Gorbachev says Russia should discuss fresh election
* Ex-Soviet leader says Putin must listen to the people
* Gorbachev calls for presidential term limits
* Gorbachev criticises presidential election
By Guy Faulconbridge
MOSCOW, March 6 (Reuters) - Former Soviet leader Mikhail Gorbachev said on Tuesday he was troubled by a presidential election in which Vladimir Putin claimed victory and called for a discussion of whether to hold a new election.
Prime Minister Putin says he won the election fairly but international monitors said the vote was skewed in his favour. Putin's opponents accept that he won the most votes but say the official election results exaggerate his popularity.
Gorbachev, reviled by millions of Russians for unleashing the reforms that helped sink the Soviet Union, said it was clear there were problems during both the Dec. 4 parliamentary election and the March 4 presidential election.
"It is clear there was something up with these elections," Gorbachev, 81, told Ekho Moskvy radio station, though he refused to cite specific worries, saying he had been preoccupied with unidentified medical issues.
The father of "perestroika" (restructuring) and "glasnost" (openness) called for reform of Russia's electoral system including a discussion of whether to hold "extraordinary elections".
Official results show Putin won 63.6 percent of the presidential vote, or 45.5 million votes, more than three times his closest rival, Communist leader Gennady Zyuganov, who won 17.2 percent of the vote, or 12.3 million votes.
Gorbachev expressed distaste at what he said were insulting attempts by Putin to cast some Russian citizens as enemies because they opposed his rule.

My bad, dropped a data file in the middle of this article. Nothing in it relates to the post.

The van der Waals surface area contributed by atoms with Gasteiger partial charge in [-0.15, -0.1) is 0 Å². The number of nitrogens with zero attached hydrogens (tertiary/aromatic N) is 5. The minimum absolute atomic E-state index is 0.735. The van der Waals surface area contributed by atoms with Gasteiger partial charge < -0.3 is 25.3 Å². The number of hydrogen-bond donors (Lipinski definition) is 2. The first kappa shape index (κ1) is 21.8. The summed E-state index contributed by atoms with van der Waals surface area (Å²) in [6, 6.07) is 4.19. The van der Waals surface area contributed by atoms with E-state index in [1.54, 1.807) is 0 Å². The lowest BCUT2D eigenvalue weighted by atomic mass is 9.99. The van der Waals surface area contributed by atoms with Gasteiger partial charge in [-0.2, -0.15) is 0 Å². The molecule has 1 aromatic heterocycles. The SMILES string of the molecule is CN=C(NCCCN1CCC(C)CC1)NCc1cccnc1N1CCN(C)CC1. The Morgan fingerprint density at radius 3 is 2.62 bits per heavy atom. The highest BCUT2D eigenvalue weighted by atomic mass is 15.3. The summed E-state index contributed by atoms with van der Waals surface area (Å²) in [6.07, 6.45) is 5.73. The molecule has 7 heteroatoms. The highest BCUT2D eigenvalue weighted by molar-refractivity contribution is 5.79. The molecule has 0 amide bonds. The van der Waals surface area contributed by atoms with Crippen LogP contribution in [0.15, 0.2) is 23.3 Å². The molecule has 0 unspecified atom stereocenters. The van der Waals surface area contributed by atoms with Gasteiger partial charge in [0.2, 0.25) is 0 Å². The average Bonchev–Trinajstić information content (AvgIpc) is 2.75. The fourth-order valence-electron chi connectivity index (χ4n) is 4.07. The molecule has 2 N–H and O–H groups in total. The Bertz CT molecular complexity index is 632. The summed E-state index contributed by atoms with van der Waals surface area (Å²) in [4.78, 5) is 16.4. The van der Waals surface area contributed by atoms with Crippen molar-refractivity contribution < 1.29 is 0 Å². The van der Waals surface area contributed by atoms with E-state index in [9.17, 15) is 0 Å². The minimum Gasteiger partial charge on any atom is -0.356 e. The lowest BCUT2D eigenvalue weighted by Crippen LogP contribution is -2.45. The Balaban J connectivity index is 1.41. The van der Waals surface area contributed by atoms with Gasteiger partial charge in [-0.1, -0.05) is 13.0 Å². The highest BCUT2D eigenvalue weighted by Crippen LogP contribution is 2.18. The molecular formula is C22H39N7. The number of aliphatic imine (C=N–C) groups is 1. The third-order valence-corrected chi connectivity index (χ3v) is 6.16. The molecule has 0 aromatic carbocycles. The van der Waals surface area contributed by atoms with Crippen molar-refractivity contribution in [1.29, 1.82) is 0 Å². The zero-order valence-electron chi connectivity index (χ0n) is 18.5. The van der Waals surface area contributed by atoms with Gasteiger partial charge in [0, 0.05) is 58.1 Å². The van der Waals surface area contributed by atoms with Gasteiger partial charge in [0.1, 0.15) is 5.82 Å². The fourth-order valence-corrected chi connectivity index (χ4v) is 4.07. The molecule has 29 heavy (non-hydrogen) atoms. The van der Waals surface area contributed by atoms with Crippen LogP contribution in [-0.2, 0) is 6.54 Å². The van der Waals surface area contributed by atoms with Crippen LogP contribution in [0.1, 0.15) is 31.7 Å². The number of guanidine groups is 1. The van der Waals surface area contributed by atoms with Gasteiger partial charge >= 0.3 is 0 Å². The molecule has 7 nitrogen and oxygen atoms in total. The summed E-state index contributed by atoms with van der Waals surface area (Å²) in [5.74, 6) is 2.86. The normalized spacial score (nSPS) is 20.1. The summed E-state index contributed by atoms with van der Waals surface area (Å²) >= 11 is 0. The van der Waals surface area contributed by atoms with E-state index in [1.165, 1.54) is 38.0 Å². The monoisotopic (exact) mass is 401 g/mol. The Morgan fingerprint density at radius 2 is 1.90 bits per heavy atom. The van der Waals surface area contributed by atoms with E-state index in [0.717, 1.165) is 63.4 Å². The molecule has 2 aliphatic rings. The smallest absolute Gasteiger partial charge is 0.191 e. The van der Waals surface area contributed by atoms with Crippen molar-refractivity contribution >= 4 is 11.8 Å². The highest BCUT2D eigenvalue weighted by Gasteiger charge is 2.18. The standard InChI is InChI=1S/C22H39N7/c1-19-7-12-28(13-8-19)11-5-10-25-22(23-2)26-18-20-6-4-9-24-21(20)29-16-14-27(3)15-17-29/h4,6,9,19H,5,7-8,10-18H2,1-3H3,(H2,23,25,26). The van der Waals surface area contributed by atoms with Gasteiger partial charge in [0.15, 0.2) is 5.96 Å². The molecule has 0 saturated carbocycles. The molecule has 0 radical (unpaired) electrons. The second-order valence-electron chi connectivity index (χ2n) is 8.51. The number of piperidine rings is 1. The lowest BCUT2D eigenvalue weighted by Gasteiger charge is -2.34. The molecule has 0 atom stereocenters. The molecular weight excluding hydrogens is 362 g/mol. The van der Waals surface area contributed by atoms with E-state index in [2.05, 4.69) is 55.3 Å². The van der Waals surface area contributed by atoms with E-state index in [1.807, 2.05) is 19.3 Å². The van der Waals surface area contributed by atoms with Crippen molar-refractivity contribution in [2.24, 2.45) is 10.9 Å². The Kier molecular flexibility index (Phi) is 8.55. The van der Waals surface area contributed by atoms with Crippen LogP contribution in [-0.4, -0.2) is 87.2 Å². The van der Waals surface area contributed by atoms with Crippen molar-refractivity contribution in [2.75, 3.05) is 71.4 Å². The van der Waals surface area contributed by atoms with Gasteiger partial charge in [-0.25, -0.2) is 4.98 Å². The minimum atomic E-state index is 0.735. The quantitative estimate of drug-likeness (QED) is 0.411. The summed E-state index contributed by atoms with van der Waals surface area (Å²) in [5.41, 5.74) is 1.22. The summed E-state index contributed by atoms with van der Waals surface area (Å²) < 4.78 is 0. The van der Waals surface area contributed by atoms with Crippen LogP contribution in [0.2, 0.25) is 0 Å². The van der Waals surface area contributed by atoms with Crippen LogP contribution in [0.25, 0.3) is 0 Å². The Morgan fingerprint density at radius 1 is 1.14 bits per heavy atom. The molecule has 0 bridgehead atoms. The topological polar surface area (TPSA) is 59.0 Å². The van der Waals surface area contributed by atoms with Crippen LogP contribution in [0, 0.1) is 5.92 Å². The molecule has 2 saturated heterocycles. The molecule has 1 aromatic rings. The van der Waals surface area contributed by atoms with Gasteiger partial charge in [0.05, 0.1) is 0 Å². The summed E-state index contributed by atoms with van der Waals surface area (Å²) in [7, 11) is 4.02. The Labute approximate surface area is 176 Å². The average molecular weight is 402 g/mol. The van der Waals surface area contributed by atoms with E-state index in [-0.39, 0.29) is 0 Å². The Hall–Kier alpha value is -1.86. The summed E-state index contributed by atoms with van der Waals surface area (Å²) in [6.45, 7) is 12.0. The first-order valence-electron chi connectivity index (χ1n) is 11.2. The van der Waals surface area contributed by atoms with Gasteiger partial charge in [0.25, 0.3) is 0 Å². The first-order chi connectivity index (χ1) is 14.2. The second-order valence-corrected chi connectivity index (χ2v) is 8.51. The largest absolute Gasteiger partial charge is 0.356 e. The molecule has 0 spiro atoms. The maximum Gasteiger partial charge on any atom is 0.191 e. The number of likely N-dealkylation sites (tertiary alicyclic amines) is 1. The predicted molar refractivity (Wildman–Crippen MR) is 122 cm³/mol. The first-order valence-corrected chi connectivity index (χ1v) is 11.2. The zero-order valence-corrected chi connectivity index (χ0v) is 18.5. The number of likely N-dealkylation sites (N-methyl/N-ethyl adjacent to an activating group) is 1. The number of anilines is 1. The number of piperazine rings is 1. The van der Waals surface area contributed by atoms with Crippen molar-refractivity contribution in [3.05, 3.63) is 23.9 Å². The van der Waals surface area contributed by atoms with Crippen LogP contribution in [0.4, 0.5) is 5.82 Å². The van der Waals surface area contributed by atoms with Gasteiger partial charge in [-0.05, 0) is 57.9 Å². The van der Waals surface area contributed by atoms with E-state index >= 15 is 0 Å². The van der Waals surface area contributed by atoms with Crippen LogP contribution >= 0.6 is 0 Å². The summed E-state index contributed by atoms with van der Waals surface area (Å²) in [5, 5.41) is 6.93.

Facing mass protests in December, Putin initially dismissed demonstrators as the paid agents of foreign powers and used references to Rudyard Kipling's Jungle Book to suggest opponents were chattering monkeys.
"I was surprised when he said it the first time - when citizens became enemies," said Gorbachev. "It was so insulting, so lacking in respect that he should apologise."
Gorbachev, who is feted in the West for ignoring hardliners who advised him to crush growing dissent in the eastern bloc which led to the fall of the Berlin Wall in 1989, said that Putin should listen to the people and address concerns over the elections.
"The time has come to listen," he said.
Putin's supporters dismiss Gorbachev as a failure who sank the Soviet empire, capitulated to the West and unleashed years of chaos which was only tamed when Putin rose to power in 1999.
Gorbachev, who ruled from 1985 until 1991, said that there should be a limit of two presidential terms per person, a rule that would have prevented Putin running for president in the March 2012 election.
"Two terms, no matter whether four or five or six years, it differs, but no more," said Gorbachev. (Reporting by Guy Faulconbridge)
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